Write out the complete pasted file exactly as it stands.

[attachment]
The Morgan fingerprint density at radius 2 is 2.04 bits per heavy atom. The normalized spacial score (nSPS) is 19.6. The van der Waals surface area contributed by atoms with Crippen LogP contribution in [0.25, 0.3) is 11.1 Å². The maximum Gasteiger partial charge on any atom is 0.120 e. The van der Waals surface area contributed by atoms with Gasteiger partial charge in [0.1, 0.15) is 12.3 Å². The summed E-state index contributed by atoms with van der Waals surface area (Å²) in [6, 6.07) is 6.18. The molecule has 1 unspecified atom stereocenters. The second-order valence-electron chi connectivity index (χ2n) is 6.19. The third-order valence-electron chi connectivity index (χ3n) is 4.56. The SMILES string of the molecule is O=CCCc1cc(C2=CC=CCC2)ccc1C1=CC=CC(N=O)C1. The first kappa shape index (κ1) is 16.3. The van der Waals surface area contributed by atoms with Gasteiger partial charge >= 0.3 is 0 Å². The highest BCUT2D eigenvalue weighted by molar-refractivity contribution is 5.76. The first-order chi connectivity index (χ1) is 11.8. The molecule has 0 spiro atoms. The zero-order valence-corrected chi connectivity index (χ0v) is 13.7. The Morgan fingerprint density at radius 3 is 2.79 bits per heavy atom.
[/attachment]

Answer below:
The Morgan fingerprint density at radius 2 is 2.04 bits per heavy atom. The normalized spacial score (nSPS) is 19.6. The van der Waals surface area contributed by atoms with Crippen LogP contribution in [0.25, 0.3) is 11.1 Å². The maximum Gasteiger partial charge on any atom is 0.120 e. The van der Waals surface area contributed by atoms with Gasteiger partial charge in [0.1, 0.15) is 12.3 Å². The summed E-state index contributed by atoms with van der Waals surface area (Å²) in [6, 6.07) is 6.18. The molecule has 1 unspecified atom stereocenters. The second-order valence-electron chi connectivity index (χ2n) is 6.19. The third-order valence-electron chi connectivity index (χ3n) is 4.56. The SMILES string of the molecule is O=CCCc1cc(C2=CC=CCC2)ccc1C1=CC=CC(N=O)C1. The first kappa shape index (κ1) is 16.3. The van der Waals surface area contributed by atoms with Gasteiger partial charge >= 0.3 is 0 Å². The highest BCUT2D eigenvalue weighted by molar-refractivity contribution is 5.76. The first-order chi connectivity index (χ1) is 11.8. The molecule has 0 spiro atoms. The zero-order valence-corrected chi connectivity index (χ0v) is 13.7. The Morgan fingerprint density at radius 3 is 2.79 bits per heavy atom.